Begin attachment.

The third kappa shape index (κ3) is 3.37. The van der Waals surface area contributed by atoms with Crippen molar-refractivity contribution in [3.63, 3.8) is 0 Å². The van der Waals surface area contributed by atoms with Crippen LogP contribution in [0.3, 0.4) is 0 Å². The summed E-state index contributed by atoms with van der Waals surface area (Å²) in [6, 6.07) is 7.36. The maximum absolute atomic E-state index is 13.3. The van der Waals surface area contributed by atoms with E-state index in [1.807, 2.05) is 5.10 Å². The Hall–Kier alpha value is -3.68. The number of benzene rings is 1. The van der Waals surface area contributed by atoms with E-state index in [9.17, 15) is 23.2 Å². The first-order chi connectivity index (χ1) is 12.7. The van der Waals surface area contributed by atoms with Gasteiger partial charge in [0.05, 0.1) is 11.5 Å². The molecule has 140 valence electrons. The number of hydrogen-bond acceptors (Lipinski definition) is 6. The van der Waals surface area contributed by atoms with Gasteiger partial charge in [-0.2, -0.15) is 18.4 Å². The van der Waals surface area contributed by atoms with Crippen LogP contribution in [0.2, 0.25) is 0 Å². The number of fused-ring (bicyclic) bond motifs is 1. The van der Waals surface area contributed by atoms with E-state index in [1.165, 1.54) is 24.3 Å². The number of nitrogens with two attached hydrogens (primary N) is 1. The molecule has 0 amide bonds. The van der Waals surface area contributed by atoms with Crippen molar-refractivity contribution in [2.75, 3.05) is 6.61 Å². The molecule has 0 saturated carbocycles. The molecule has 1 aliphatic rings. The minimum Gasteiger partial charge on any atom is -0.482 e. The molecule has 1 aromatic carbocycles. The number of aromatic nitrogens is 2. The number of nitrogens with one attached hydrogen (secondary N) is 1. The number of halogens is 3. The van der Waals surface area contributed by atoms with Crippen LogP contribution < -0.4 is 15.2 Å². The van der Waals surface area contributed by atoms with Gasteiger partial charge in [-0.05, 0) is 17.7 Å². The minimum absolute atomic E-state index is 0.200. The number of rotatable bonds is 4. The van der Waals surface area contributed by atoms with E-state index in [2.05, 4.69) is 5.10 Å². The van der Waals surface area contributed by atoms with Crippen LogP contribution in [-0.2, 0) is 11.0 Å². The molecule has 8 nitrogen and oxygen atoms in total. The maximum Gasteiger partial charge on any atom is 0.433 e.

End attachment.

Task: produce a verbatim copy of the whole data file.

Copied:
The third kappa shape index (κ3) is 3.37. The van der Waals surface area contributed by atoms with Crippen molar-refractivity contribution in [3.63, 3.8) is 0 Å². The van der Waals surface area contributed by atoms with Crippen LogP contribution in [0.3, 0.4) is 0 Å². The summed E-state index contributed by atoms with van der Waals surface area (Å²) in [6, 6.07) is 7.36. The maximum absolute atomic E-state index is 13.3. The van der Waals surface area contributed by atoms with E-state index in [1.807, 2.05) is 5.10 Å². The Hall–Kier alpha value is -3.68. The number of benzene rings is 1. The van der Waals surface area contributed by atoms with E-state index in [9.17, 15) is 23.2 Å². The first-order chi connectivity index (χ1) is 12.7. The van der Waals surface area contributed by atoms with Gasteiger partial charge in [0.05, 0.1) is 11.5 Å². The molecule has 140 valence electrons. The number of hydrogen-bond acceptors (Lipinski definition) is 6. The van der Waals surface area contributed by atoms with Gasteiger partial charge in [-0.2, -0.15) is 18.4 Å². The van der Waals surface area contributed by atoms with Crippen LogP contribution in [0.2, 0.25) is 0 Å². The number of fused-ring (bicyclic) bond motifs is 1. The van der Waals surface area contributed by atoms with E-state index in [1.165, 1.54) is 24.3 Å². The number of nitrogens with two attached hydrogens (primary N) is 1. The molecule has 0 amide bonds. The van der Waals surface area contributed by atoms with Crippen molar-refractivity contribution in [2.75, 3.05) is 6.61 Å². The molecule has 0 saturated carbocycles. The molecule has 1 aliphatic rings. The minimum Gasteiger partial charge on any atom is -0.482 e. The molecule has 1 aromatic carbocycles. The number of aromatic nitrogens is 2. The number of nitrogens with one attached hydrogen (secondary N) is 1. The number of halogens is 3. The van der Waals surface area contributed by atoms with Crippen LogP contribution < -0.4 is 15.2 Å². The van der Waals surface area contributed by atoms with Gasteiger partial charge in [-0.05, 0) is 17.7 Å². The minimum absolute atomic E-state index is 0.200. The number of rotatable bonds is 4. The van der Waals surface area contributed by atoms with E-state index in [2.05, 4.69) is 5.10 Å². The van der Waals surface area contributed by atoms with Crippen LogP contribution in [-0.2, 0) is 11.0 Å². The molecule has 8 nitrogen and oxygen atoms in total. The maximum Gasteiger partial charge on any atom is 0.433 e.